Our technologies are far from pristine constructions. Frankly, they’re a mess.
Our software evolves over years, or even decades, with bits and pieces being added over time. The IRS uses technologies from the 1960s, and the Space Shuttle used computer chips that were decades old. The code in our automobiles is fantastically baroque, and in many cases may be too complex to understand. Everything from our kitchen appliances and medical devices to our legal codes and bureaucratic structures are, in a word, kluges. A kluge — a term from the engineering and computer science world — refers to something that is convoluted and messy but gets the job done. Think Rube Goldberg contraption meets MacGyver, but without the playfulness. Kluges often have been adapted and constructed over a period of time, with band-aids upon band-aids, serving their function. But woe betide the person who must maintain or fix such as monster.
We think of ourselves as logical and rational beings, ones that build beautiful constructions, but this is not always true. The systems we build grow and evolve over time, with a messiness and complexity that almost borders on the organic.
In the face of this complexity, we try to impose a simple logic and understanding upon these technologies. This kind of approach, such as what physicists might do when they write a single equation to explain a large system’s behavior, can sometimes work. But all too often, in the face of massive of complexity, we do not succeed. These systems are not amenable to the single equation or a grand theory of how they work. They are too interconnected, with too many exceptions and edge cases, or even too much overcomplication that has arisen as a result of poor design over many years. For example, while it might be relatively simple to construct a piece of software that allows a car to drive on a highway on a sunny day, once a program must contend with one-way streets, lane closures, inclement weather, capricious drivers of other vehicles, and pedestrians darting into traffic for entirely unknown reasons, the complexity of the system balloons. These kinds of systems grow, become more complex, and can no longer be understood by our linear-thinking mammalian brains.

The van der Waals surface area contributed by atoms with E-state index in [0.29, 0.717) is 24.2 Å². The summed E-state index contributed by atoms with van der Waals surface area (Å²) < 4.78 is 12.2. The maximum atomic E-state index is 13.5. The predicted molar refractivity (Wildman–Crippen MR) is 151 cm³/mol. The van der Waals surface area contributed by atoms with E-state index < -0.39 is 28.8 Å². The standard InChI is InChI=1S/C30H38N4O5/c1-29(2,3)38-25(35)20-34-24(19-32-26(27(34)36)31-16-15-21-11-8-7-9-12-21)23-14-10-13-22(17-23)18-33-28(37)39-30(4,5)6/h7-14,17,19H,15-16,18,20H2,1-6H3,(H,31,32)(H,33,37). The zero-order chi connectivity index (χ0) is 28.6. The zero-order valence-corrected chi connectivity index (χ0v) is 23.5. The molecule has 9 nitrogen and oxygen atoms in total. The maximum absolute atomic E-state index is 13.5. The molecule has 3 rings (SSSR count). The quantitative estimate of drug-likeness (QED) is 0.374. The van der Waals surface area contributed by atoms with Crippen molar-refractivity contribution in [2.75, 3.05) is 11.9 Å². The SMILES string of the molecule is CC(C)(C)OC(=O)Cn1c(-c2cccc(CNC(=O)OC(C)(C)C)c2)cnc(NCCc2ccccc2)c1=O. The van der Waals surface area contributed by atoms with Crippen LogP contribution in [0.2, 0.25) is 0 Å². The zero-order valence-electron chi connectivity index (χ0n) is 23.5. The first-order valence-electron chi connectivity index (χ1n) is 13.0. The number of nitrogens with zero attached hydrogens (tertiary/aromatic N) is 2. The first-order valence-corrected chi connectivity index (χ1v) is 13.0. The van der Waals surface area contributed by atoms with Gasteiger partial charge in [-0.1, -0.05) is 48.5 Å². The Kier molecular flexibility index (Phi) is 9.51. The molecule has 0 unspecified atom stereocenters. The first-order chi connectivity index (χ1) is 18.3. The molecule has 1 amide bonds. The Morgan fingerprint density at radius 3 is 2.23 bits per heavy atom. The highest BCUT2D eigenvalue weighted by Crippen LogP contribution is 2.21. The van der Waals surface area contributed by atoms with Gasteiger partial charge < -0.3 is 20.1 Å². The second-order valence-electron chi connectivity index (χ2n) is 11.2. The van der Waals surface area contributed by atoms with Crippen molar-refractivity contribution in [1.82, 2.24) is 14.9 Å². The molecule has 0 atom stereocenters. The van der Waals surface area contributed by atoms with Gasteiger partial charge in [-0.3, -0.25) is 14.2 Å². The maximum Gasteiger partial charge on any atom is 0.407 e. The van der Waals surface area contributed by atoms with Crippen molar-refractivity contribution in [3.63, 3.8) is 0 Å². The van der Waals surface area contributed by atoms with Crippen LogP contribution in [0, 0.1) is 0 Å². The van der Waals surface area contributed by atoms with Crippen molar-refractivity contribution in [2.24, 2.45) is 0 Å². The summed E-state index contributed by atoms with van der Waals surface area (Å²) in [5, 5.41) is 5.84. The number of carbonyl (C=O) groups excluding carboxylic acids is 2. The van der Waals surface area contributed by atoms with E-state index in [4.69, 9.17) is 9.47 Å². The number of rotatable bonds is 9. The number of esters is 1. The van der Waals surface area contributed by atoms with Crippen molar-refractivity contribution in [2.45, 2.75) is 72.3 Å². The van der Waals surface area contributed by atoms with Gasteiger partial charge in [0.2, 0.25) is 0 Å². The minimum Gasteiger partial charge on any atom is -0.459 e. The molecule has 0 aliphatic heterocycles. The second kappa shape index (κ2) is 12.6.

It might be time to take the organic nature of these technologies seriously. Technologies are enormously complex and have evolved over time. Simply put, if they have a biological quality, perhaps we need to look at how biologists examine living systems, from individual cells and organism all the way up to ecologies. We can examine how biologists examine their own field, querying the world of the organic, and then import some of these ideas into how we understand the world of human-made systems.
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